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U.S. Marine Corps Orders 144 Diesel MRZRs from Polaris Defense

In late September, I met with Polaris Defense and learned that the Marine Corps had evaluated at the Diesel MRZR during the Marine Corps Warfighting Laboratory (MCWL) MAGTF Integrated Experiment at Camp Pendleton in California which was a component of exercise RIMPAC 16. The Marines even displayed the MRZR at Modern Day Marine to showcase its capabilities. They didn’t waste any time deciding that it was what they wanted to adopt for their Utility Task Vehicle program.

MINNEAPOLIS (November 10, 2016) — Polaris Defense, a division of Polaris Industries Inc. (NYSE: PII), has received an order from the United States Marine Corps to deliver 144 four-seat diesel MRZR™ vehicles as part of the utility task vehicle (UTV) program, which will provide MRZR-D4s to each of the Marine Corps’ active-component infantry regiments. The contract also includes spare parts blocks in support of the vehicles.

This vehicle procurement follows successful testing and integration exercises, such as the recent RIMPAC 2016 where the Marine Corps experimented with new technologies, tactics and operational concepts during force-on-force training.

“We introduced the diesel MRZR earlier this year and the Marines were among the first to purchase vehicles for test and evaluation,” said Joaquin Salas, business development manager, Polaris Defense. “The MRZRs off-road mobility, heavy fuel compatibility and internal transport certifications on vertical-lift aircraft make it a force multiplier for Marine infantry units.”

The UTV program is designed to provide company-level operations with logistics support, filling a critical capability gap at the tactical level. The MRZR-D4 delivers a proven solution that is cost-effective, reliable, easily maintained, and certified for internal transport in MV-22 and CH-53 aircraft.

MRZRs have redefined ultralight, off-road mobility for military vehicles and are mission critical for expeditionary forces in the U.S. and more than 20 allied countries to meet mission demands and threats. The flexible vehicle platform can be configured a number of ways to fulfill rapid personnel deployment, casualty evacuation and supply transport missions.

Polaris Defense vehicles deliver a coveted combination of deployability, versatility and off-road mobility, forged from more than 60 years of off-road vehicle experience that is simply unmatched. Vehicles include the rugged Sportsman MV 850, the modular and nimble MRZR, and the DAGOR, which expands upon the range, payload and off-road mobility of any previous tactical off-road vehicle. The enhanced tactical mobility provided by Polaris Defense gives an advantage back to dismounted troops, allowing formations to move faster, carry more and significantly reduce combat fatigue. Polaris FSR support is scalable worldwide and includes military vehicle training, service and maintenance. It also can be supplemented internationally through the Polaris network of distributors. And because Polaris vehicles are in service throughout the world, there is a high degree of interoperability and commonality among U.S. and allied forces.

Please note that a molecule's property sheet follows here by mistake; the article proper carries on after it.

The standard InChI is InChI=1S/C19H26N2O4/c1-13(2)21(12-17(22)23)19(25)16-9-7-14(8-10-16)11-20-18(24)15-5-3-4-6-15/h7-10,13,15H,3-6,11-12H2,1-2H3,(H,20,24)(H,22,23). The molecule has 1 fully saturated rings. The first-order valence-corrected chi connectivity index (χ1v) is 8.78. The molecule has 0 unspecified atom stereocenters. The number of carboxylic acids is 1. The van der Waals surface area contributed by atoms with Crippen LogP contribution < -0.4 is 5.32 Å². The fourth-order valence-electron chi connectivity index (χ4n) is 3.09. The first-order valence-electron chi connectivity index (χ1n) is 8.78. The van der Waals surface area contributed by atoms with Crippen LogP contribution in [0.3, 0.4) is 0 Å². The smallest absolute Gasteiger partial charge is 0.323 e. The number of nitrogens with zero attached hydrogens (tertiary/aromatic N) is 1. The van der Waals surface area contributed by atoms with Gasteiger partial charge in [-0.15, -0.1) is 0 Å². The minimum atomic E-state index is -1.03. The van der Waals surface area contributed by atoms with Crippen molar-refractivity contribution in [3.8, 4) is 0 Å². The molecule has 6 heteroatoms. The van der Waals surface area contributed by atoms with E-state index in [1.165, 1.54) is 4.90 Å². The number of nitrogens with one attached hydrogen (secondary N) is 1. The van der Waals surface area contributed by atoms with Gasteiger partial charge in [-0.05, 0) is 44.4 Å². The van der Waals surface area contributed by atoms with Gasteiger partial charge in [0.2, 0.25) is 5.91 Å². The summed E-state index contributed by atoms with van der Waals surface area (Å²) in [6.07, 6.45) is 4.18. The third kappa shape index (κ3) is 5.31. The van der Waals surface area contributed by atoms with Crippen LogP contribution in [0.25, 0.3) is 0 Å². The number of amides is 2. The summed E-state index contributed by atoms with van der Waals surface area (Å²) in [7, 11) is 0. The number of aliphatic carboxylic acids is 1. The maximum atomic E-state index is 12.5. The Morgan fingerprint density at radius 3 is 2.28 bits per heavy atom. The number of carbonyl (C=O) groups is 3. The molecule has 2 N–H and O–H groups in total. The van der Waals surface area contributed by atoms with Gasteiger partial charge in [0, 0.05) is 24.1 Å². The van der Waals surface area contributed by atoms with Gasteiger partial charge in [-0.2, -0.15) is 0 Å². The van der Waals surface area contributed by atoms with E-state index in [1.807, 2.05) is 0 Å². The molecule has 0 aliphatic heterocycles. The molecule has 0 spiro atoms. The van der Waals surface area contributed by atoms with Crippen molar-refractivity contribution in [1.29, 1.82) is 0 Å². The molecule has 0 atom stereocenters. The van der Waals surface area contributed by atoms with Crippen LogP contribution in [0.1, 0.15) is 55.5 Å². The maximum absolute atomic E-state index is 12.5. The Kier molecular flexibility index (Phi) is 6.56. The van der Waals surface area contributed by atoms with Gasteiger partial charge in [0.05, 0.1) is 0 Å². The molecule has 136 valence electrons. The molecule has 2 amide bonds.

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7 Responses to “U.S. Marine Corps Orders 144 Diesel MRZRs from Polaris Defense”

  1. AbnMedOps says:

    Now THAT is how quickly the procurement process work!

    • Max says:

      Im really hoping they get pushed down the infantry battalions and don’t become ” A LOG VIC used by the 1stSgt’s to get mail” they would make an outstanding platform for a CAAT lite type unit specially if they purchase the weapons mounting platforms from milsysgroup could also be a great assault vehicle for the help raid companies with in the infantry battalions.

    • I’m glad the Marines are picking up the vehicle. It would help in small unit logistics and increase tactical maneuver for fire teams and small recon units.

      That said it helps acquisition when other units prove the equipment and its employment. Army Special Forces and the Rangers have been using MRZR’s for years. The GRF started employing them last year (they just don’t publicize).

  2. qwkker says:

    Nothing gets the Corps procurement money rolling in faster than “certified for internal transport in MV-22″…except perhaps anything relevant to enhancing the image of the F35. I hope this works out, it looks like a decent sidexside (hopefully EPA doesn’t slap a DEF requirement on the diesel) but i suspect it will end up in the same bucket as the FAV and IFAV when the wing money to maintain it runs out, maintenance reality sets in, and (after fire tms figure out just how high and far it can fly in the air sans V22/CH53) it earns top billing in every BN CO’s ORM shit list.

    • Adam says:

      You are remarkably prescient. Now can it tow an EFSS?

      • FormerDirtDart says:

        Towing the M327 shouldn’t be a problem, the MRZR is rated at 1500 lbs, and the mortar is just under 1300 lbs. Th problem comes with the length. It’s 20 inches longer than the Growler M1163 prime mover. Likely the M1163’s length was limited to how long it and the M327 were in towing configuration. Since the M1161 LSV is over 40 inches longer than the prime mover.